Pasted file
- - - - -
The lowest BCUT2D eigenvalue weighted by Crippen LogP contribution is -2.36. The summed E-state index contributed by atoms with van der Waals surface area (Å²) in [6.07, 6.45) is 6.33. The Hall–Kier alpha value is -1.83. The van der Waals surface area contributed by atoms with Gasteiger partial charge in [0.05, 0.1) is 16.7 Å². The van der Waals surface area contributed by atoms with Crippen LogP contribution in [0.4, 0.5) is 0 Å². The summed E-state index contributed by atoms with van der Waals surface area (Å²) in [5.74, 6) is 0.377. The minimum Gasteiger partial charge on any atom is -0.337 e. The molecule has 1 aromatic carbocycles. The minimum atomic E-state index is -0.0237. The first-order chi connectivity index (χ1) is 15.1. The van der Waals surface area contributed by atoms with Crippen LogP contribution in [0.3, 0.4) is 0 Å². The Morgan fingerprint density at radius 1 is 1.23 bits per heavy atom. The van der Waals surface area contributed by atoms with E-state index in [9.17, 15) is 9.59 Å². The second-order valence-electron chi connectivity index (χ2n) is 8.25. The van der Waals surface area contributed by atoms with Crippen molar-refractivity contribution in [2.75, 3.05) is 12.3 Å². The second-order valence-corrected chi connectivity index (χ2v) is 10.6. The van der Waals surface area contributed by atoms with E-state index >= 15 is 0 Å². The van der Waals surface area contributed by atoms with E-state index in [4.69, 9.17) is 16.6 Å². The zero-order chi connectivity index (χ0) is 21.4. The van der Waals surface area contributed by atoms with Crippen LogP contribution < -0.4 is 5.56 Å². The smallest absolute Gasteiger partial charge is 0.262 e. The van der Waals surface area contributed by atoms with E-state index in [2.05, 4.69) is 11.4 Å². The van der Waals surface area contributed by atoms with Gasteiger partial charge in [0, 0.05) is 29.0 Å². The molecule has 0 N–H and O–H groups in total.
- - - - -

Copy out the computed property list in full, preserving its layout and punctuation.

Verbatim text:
The lowest BCUT2D eigenvalue weighted by Crippen LogP contribution is -2.36. The summed E-state index contributed by atoms with van der Waals surface area (Å²) in [6.07, 6.45) is 6.33. The Hall–Kier alpha value is -1.83. The van der Waals surface area contributed by atoms with Gasteiger partial charge in [0.05, 0.1) is 16.7 Å². The van der Waals surface area contributed by atoms with Crippen LogP contribution in [0.4, 0.5) is 0 Å². The summed E-state index contributed by atoms with van der Waals surface area (Å²) in [5.74, 6) is 0.377. The minimum Gasteiger partial charge on any atom is -0.337 e. The molecule has 1 aromatic carbocycles. The minimum atomic E-state index is -0.0237. The first-order chi connectivity index (χ1) is 15.1. The van der Waals surface area contributed by atoms with Crippen LogP contribution in [0.3, 0.4) is 0 Å². The Morgan fingerprint density at radius 1 is 1.23 bits per heavy atom. The van der Waals surface area contributed by atoms with E-state index in [9.17, 15) is 9.59 Å². The second-order valence-electron chi connectivity index (χ2n) is 8.25. The van der Waals surface area contributed by atoms with Crippen molar-refractivity contribution in [2.75, 3.05) is 12.3 Å². The second-order valence-corrected chi connectivity index (χ2v) is 10.6. The van der Waals surface area contributed by atoms with E-state index >= 15 is 0 Å². The van der Waals surface area contributed by atoms with E-state index in [4.69, 9.17) is 16.6 Å². The zero-order chi connectivity index (χ0) is 21.4. The van der Waals surface area contributed by atoms with Crippen LogP contribution < -0.4 is 5.56 Å². The smallest absolute Gasteiger partial charge is 0.262 e. The van der Waals surface area contributed by atoms with E-state index in [2.05, 4.69) is 11.4 Å². The van der Waals surface area contributed by atoms with Gasteiger partial charge in [0, 0.05) is 29.0 Å². The molecule has 0 N–H and O–H groups in total.